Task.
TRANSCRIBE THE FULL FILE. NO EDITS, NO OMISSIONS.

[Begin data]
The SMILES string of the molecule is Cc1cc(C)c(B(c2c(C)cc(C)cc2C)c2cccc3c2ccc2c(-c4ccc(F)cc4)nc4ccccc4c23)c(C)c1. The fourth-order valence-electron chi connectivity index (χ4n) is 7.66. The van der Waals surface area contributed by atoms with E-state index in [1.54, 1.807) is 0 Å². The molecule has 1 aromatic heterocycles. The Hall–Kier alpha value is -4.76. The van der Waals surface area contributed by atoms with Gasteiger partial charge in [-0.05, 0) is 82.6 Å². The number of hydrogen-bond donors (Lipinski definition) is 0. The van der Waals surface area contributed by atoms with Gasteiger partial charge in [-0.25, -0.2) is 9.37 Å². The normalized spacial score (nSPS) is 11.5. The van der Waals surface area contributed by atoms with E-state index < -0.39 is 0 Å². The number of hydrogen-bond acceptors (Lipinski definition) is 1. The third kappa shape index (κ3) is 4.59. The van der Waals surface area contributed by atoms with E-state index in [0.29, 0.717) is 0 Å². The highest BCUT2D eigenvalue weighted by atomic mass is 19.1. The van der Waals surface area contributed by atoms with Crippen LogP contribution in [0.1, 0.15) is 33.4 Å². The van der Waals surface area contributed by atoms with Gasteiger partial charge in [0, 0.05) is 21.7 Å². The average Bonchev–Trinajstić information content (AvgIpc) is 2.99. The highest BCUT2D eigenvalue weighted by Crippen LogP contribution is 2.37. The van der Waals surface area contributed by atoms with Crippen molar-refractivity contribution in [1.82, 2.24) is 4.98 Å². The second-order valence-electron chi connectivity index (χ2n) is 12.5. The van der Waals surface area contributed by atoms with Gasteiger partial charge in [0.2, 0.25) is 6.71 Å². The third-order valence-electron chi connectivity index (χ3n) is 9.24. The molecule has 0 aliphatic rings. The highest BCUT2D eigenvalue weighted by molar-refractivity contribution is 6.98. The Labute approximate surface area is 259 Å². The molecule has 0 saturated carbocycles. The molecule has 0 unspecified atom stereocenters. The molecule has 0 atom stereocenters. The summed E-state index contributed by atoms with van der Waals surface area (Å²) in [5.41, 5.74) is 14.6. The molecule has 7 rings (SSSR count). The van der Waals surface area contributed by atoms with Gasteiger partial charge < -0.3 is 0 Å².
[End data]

The SMILES string of the molecule is Cc1cc(C)c(B(c2c(C)cc(C)cc2C)c2cccc3c2ccc2c(-c4ccc(F)cc4)nc4ccccc4c23)c(C)c1. The fourth-order valence-electron chi connectivity index (χ4n) is 7.66. The van der Waals surface area contributed by atoms with E-state index in [1.54, 1.807) is 0 Å². The molecule has 1 aromatic heterocycles. The Hall–Kier alpha value is -4.76. The van der Waals surface area contributed by atoms with Gasteiger partial charge in [-0.05, 0) is 82.6 Å². The number of hydrogen-bond donors (Lipinski definition) is 0. The van der Waals surface area contributed by atoms with Gasteiger partial charge in [-0.25, -0.2) is 9.37 Å². The normalized spacial score (nSPS) is 11.5. The van der Waals surface area contributed by atoms with E-state index < -0.39 is 0 Å². The number of hydrogen-bond acceptors (Lipinski definition) is 1. The third kappa shape index (κ3) is 4.59. The van der Waals surface area contributed by atoms with E-state index in [0.29, 0.717) is 0 Å². The highest BCUT2D eigenvalue weighted by atomic mass is 19.1. The van der Waals surface area contributed by atoms with Crippen LogP contribution in [0.1, 0.15) is 33.4 Å². The van der Waals surface area contributed by atoms with Gasteiger partial charge in [0, 0.05) is 21.7 Å². The average Bonchev–Trinajstić information content (AvgIpc) is 2.99. The highest BCUT2D eigenvalue weighted by Crippen LogP contribution is 2.37. The van der Waals surface area contributed by atoms with Crippen molar-refractivity contribution in [1.82, 2.24) is 4.98 Å². The second-order valence-electron chi connectivity index (χ2n) is 12.5. The van der Waals surface area contributed by atoms with Gasteiger partial charge in [0.2, 0.25) is 6.71 Å². The third-order valence-electron chi connectivity index (χ3n) is 9.24. The molecule has 0 aliphatic rings. The highest BCUT2D eigenvalue weighted by molar-refractivity contribution is 6.98. The Labute approximate surface area is 259 Å². The molecule has 0 saturated carbocycles. The molecule has 0 unspecified atom stereocenters. The molecule has 0 atom stereocenters. The summed E-state index contributed by atoms with van der Waals surface area (Å²) in [5.41, 5.74) is 14.6. The molecule has 7 rings (SSSR count). The van der Waals surface area contributed by atoms with Gasteiger partial charge < -0.3 is 0 Å².